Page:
Tuesday: Sheppard's pie. I know, this is a cold weather dish. But I have left over mashed potatoes, alot of them, left over corn, again, alot, and want to try out some local ground beef I just purchased. Plus it was requested.

Wednesday: Butter chicken with Naan and rice. (Come back later for more about this.)

Thursday: Salad and fresh bread. I hope to make it to the Stittsville Farmer's Market and will choose what goes on the salad based on what is available.

Friday: Camping time. Grilled sausages, baked potatoes, salad. Smores. And Doritos.

Saturday: More camping. Hamburgers and hot dogs, grilled corn on the cobb. Smores.

Be sure to check out all the other menu plans over at Menu Plan Monday, where there are over 250 menu plans to browse and be inspired by.

TFF: Quick and simple

My picture looks nothing like Tyler's. His shrimp scampi looks visually appealing. Mine doesn't.

Which doesn't meat it wasn't good and tasty. It was. My little shrimp monster and I enjoyed it, my other two boys liked it, but prefer regular spaghetti sauce over shrimp on their pasta.

Oh well, I can't please everyone with every meal.

This is this week's entry for Tyler Florence Fridays.

Shrimp Scampi with Linguini
by Tyler Florence, as found on Food Network

1 pound linguini (I used whole wheat spaghetti)
4 tablespoons butter
4 tablespoons extra-virgin olive oil, plus more for drizzling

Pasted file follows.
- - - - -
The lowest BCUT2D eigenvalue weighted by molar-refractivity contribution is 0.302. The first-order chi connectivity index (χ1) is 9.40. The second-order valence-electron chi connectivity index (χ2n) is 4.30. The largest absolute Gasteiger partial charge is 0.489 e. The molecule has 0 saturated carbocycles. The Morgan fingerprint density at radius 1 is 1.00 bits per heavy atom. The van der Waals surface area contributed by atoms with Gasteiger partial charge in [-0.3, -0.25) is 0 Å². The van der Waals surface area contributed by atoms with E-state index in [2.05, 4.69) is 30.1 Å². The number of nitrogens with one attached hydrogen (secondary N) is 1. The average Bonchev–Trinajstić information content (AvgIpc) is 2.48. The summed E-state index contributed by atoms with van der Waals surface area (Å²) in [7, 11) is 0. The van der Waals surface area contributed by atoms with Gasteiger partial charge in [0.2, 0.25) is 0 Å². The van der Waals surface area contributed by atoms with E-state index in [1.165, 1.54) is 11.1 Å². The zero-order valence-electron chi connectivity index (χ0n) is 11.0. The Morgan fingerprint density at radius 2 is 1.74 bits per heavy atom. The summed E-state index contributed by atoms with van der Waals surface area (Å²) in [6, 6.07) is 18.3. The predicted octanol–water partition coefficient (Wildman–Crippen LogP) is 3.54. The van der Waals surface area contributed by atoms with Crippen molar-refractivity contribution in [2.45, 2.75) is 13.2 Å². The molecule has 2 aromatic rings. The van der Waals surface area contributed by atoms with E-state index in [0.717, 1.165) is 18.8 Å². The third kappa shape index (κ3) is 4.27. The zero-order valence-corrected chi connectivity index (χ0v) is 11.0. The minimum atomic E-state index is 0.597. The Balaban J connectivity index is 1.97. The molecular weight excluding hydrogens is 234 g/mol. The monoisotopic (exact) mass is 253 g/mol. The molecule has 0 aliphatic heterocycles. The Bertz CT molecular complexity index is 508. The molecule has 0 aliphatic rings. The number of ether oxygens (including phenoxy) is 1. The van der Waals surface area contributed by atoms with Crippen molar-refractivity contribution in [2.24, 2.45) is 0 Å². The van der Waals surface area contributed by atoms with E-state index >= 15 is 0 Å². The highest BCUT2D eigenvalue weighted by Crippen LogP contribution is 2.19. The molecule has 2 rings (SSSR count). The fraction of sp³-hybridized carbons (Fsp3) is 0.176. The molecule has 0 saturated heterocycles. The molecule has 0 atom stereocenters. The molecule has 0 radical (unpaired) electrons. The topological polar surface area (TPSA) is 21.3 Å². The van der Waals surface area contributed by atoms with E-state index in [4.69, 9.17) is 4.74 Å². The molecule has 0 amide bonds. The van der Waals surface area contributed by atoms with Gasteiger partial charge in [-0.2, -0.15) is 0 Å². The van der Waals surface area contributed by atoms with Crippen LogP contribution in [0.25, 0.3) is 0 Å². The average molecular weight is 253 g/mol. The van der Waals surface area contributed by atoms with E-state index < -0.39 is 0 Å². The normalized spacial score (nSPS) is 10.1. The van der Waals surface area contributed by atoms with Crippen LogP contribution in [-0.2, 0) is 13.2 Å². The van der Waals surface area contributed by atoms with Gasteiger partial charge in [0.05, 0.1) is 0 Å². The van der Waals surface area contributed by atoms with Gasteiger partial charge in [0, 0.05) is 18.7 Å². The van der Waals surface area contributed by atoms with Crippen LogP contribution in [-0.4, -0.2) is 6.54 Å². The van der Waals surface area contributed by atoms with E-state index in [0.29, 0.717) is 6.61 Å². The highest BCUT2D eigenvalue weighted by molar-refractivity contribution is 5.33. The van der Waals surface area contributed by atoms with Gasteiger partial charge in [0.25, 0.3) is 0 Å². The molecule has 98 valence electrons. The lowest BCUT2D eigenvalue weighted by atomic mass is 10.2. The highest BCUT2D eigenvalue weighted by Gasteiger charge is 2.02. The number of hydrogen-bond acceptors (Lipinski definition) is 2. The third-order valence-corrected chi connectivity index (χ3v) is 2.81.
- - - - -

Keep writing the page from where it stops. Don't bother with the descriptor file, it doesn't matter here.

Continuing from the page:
2 shallots, finely diced
2 cloves garlic, minced
Pinch red pepper flakes, optional
1 pound shrimp, peeled and deveined
Kosher salt and freshly ground black pepper
1/2 cup dry white wine
Juice of 1 lemon
1/4 cup finely chopped parsley leaves

For the pasta, put a large pot of water on the stove to boil. When it has come to the boil, add a couple of tablespoons of salt and the linguini. Stir to make sure the pasta separates; cover. When the water returns to a boil, cook for about 6 to 8 minutes or until the pasta is not quite done. Drain the pasta.

Meanwhile, in a large skillet, melt 2 tablespoons butter in 2 tablespoons olive oil over medium-high heat. Saute the shallots, garlic, and red pepper flakes (if using) until the shallots are translucent, about 3 to 4 minutes. Season the shrimp with salt and pepper; add them to the pan and cook until they have turned pink, about 2 to 3 minutes. Remove the shrimp from the pan; set aside and keep warm. Add wine and lemon juice and bring to a boil. Add 2 tablespoons butter and 2 tablespoons oil. When the butter has melted, return the shrimp to the pan along with the parsley and cooked pasta. Stir well and season with salt and pepper. Drizzle over a bit more olive oil and serve immediately.

Menu Plan Monday: A work in progress

Here it is, late Monday night, and I still haven't gotten a completed menu plan. And it hasn't been for lack of trying.

For the sake of at least having something ready, let's try this:

Sunday: Chicken Caesar salad.

Monday: Pork tenderloin with roasted farmer's market carrots, sauted rainbow chard and cucumbers.